In This City is a challenge to journey with us in prayer for 12 key cities in 2020. We ask you to commit to praying for fruit that will ripen and bear the seeds for mature, vibrant, and multiplying churches across the Arab world.

Introduction

We journey from the south of the Arabian Peninsula to the northern deserts of Africa, to the city of Cairo. Founded in 2000 BC, it is one of the most famous metropolises of all time, and one of the continent’s largest cities for thousands of years. Its Arab name, Al-Qāhirah, means ‘The Victorious’. Long before New York came along, this was the ‘city that never sleeps’.

Cairo is a place of physical contrast. The Nile’s shorelines are bordered with lush vegetation as well as towering skyscrapers. Ancient and new buildings compete across the horizon, and then give way to the deserts of gold, red, and brown. You can see the divergence between East and West: the Pyramids of Giza to the south and an obelisk marking Heliopolis to the north (where Plato once studied) are juxtaposed with modern landmarks of Western-style hotels and apartment buildings. Between these extremes are other architectural monuments, dating from Roman, Arab, and Turkish times.

Cairo heaves with life. Over 20 million people call it home. Thousands more travel into the city daily, from all governorates, to work or to access social services. Most governmental agencies, health care, and amenities lie within Cairo’s boundaries. Its basic infrastructure and the number of employment opportunities make for a very crowded city. The Cairo metro, one of only two in Africa, sees over a billion passenger rides each year. Cairo is also home to thousands of refugees from different nations. Many of them come there to live as it is safer than their homeland and the cost of living is lower. Rough estimates reckon that over two million Sudanese live in Egypt; the majority in Cairo.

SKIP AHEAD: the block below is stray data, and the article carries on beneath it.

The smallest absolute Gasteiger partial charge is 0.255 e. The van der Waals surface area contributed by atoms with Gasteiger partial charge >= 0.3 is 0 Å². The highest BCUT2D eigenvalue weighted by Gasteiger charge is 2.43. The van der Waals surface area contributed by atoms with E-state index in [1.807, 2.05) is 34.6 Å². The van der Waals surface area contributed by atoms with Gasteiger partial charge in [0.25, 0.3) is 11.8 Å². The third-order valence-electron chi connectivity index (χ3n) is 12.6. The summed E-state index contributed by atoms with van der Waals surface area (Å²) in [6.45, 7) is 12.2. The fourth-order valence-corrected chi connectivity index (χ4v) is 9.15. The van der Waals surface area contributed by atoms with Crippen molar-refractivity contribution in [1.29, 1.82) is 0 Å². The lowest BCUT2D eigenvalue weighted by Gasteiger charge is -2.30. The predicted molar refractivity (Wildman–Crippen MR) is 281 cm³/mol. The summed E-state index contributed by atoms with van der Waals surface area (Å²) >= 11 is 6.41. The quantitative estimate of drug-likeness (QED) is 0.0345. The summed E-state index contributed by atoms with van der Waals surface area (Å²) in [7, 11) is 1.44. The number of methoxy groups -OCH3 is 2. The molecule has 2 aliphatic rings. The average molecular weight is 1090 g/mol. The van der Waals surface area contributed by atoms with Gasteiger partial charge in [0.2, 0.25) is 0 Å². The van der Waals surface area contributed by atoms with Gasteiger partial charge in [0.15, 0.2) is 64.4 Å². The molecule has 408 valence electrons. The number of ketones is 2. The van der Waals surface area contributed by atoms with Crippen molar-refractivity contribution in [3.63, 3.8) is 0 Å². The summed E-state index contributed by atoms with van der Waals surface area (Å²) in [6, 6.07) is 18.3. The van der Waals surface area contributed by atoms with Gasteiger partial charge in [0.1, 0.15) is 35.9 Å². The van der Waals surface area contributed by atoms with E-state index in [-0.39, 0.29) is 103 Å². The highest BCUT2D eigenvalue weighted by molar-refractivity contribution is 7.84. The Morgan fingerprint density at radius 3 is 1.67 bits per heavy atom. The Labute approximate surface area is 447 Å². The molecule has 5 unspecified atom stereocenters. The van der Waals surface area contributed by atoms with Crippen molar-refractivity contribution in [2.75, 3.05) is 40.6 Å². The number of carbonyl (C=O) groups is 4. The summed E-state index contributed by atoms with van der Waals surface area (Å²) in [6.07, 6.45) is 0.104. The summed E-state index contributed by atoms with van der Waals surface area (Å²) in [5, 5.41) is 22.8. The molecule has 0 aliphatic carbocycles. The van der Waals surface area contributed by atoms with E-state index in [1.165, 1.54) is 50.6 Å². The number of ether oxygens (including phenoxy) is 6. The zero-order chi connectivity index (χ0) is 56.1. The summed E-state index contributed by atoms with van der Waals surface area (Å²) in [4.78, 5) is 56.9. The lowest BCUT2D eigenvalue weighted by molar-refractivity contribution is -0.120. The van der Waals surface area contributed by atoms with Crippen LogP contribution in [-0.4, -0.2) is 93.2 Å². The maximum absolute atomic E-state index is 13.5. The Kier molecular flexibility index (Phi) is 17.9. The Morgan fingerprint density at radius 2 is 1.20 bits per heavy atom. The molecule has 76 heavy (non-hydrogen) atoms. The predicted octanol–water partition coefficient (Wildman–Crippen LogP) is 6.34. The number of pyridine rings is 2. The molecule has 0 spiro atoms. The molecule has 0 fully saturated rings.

About Cairo

Population: Almost 20 million, which is 10.6% of the country’s total population, are squeezed into Cairo.

Religion: Muslim (predominantly Sunni) 90%, Christian 10% (majority Coptic Orthodox, but also including Armenian Apostolic, Catholic, Maronite, Orthodox, and Anglican)

Ethnic groups: Egyptian, Sudanese, Syrian, Iraqi, Libyan, Yemeni

Geographical size: 3,085 km² | 1,917mi²

Location: Northeast Egypt

Key historical events: Some 5000 years ago, a thriving metropolis named Memphis existed approximately 15 miles (24 km) southwest of Cairo. Today, Memphis lies mainly in ruins, but the Pyramids of Giza dominate the landscape in its place. About 2,000 years ago, the Romans occupied a town on the site of present-day Cairo and called it the Babylon Fortress. Contemporary Cairo later sprang from the town of Al-Fusṭāṭ, founded as a military encampment in AD 641 by an Arab general who brought Islam to Egypt. Egypt was ruled by numerous empires, including the Ancient Egyptians, the Romans, and the Ottoman Turks, gaining independence from England in 1922 under King Farouk. A military coup in 1953 removed the monarchy from power, making Egypt a Republic. Fast forward to 2011: the Egyptian Crisis began after the 25 January revolution when hundreds of thousands of protesters took to the street to force President Mubarak from office. After mass protests, a coup d’état, and violence, Abdel Fatteh el-Sisi rose to become president. The political situation became more stabilised in 2014.